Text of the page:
GPs and the public have been ‘misled’ by exaggerated claims about the harms of statins based on flimsy research, a team of leading international academics has claimed.
The team, led by Professor Rory Collins at the Oxford Clinical Trials Unit, have released a new review of statin data in The Lancet, which they said showed the drugs’ benefits have been underestimated, while the side effects have been overstated.
Professor Collins’ team said their new findings should help GPs and patients make ‘informed decisions’ about the pros and cons of statins.
But leading GP critics said the report would not allay their concerns that the drugs’ harms may outweigh their benefits as repeated calls for an independent study of all the evidence from statins trials, including adverse event data that have not been forthcoming.
Professor Collins had been in a row with the BMJ over two articles that claimed muscle side effects were much higher than reported in randomised trials, while the BMJ has been blamed for stoking negative reports resulting in patients stopping the drugs.
The latest review, co-authored by an array of international cardiology and epidemiology experts, claims the observational studies about the effects of statin therapy – including those cited by the BMJ papers – are unreliable, and re-analyses all the randomised trials evidence published to date.
The re-analysis showed that for every 10,000 people taking the equivalent of atorvastatin 40mg daily – lowering LDL cholesterol by about 2 mmol/L or 77 mg/dL – for five years:
- 500 taking it for primary prevention would be spared a first ever cardiovascular event such as a heart attack, stroke or coronary intervention;
- 1,000 with a history of vascular disease would be spared a further cardiovascular event;
- The number of events avoided would be even greater with longer treatment.
Importantly the team said the benefits were much greater than commonly taken from many earlier randomised trials, where the average reduction in cholesterol was 1mmol/L.
Meanwhile, these benefits would be at the cost of just five additional cases of myopathy and between 50 and 100 new cases of diabetes.
Professor Collins conceded the review did not include the full ‘hidden data’ on adverse events, but said his team are continuing to seek from trials investigators.
However, the study claims that the ‘large-scale evidence available from randomised trials also indicates that it is unlikely that large absolute excesses in other serious adverse events still await discovery’ and is ‘unlikely to materially alter the balance of benefits and harms’.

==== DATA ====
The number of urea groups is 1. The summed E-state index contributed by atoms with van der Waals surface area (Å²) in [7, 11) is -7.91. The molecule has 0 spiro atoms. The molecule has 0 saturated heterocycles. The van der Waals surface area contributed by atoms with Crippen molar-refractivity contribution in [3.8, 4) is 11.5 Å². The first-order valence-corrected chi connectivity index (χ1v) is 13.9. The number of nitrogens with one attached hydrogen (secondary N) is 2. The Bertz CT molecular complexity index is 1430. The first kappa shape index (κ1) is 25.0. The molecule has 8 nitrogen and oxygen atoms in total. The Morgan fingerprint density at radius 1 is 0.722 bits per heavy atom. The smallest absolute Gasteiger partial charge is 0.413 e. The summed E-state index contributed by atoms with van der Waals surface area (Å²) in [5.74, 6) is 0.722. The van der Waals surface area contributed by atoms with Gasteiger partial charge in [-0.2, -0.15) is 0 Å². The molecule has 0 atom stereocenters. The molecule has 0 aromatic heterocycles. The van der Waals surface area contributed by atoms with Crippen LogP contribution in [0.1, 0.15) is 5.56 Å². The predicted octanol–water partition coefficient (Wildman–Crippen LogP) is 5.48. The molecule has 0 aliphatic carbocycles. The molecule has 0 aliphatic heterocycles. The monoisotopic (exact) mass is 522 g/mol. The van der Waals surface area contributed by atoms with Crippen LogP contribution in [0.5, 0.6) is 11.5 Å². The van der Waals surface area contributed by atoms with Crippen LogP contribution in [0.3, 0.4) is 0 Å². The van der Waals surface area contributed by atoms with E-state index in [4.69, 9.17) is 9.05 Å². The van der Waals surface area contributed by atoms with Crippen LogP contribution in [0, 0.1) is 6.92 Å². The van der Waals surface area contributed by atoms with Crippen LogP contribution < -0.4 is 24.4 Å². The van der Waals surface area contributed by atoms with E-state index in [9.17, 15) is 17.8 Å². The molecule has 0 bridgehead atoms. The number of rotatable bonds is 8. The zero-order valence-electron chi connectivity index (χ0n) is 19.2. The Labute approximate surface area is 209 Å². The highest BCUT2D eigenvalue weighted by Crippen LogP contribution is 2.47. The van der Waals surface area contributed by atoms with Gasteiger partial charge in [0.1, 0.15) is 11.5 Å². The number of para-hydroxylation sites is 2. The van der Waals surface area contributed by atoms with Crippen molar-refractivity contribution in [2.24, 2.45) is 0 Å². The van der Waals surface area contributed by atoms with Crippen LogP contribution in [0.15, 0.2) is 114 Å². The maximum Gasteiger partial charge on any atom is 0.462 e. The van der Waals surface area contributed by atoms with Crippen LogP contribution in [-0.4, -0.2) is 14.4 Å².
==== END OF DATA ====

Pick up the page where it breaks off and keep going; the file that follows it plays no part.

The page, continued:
Professor Collins commented: ‘Our review shows that the numbers of people who avoid heart attacks and strokes by taking statin therapy are very much larger than the numbers who have side-effects with it.’
He added that, given the side effects were reversible, ‘there is a serious cost to public health from making misleading claims about high side-effect rates that inappropriately dissuade people from taking statin therapy despite the proven benefits’.
But Dr Martin Brunet, a GP trainer in Surrey and member of the RCGP overdiagnosis group, who has previously questioned the value of statins in primary prevention, said the new analysis would not reassure concerned GPs.
Dr Brunet said: ‘You can’t have a good debate about how much good and harm statins do if commercial companies are still holding back data.
‘What I would really like is for something like a Cochrane review from an independent group, someone who doesn’t have their career based on this and can see all the data – that review, I might change my practice on.’
Dr Kailash Chand, retired GP and former deputy chair of BMA council, who is an outspoken critic of expanding statin use, said: ‘If they want this paper to have any credibility they have to release the full data.’
Lancet 2016; available online 8 September
How the statin debacle unfolded
The controversy around statins in 2013 and 2014 coincided with widespread criticism of NICE’s decision to recommend millions more people take the drugs for primary prevention of cardiovascular disease, by lowering the 10-year risk threshold for primary prevention from 20% to 10%.
Leading UK doctors had urged NICE to backtrack on that decision warning it risked losing the confidence of the GP profession without better evidence to justify such widespread statin use, and the GPC called on NICE to pull back until full data on side effects from all industry trials were made publicly available for independent scrutiny.
Pulse revealed at the time that most GPs disagreed with NICE’s decision – a survey showed nearly six out of ten rejected it outright and a similar proportion said they would not take a statin themselves at that level of risk, nor recommend a family member do so.
Around the same time Professor Collins publicly called on the BMJ to retract two papers that claimed the true rate of side effects could be as high as 20%, based on incorrect interpretation of previous observational research. The BMJ refused to retract the articles but corrected the cited side effect evidence – actually that around 9% of people may have discontinued therapy because of a statin-related event – and convened an independent panel that subsequently ruled the journal had acted appropriately.
The NICE guidelines were published unchanged albeit with some nods to greater emphasis on shared decision making and prioritising lifestyle advice. However, a recent study – ironically published in the BMJ – found all the controversy had led to some 200,000 people stopping their statins – potentially leading to an additional 2,000 heart attacks or strokes over the next 10 years that would otherwise be avoided.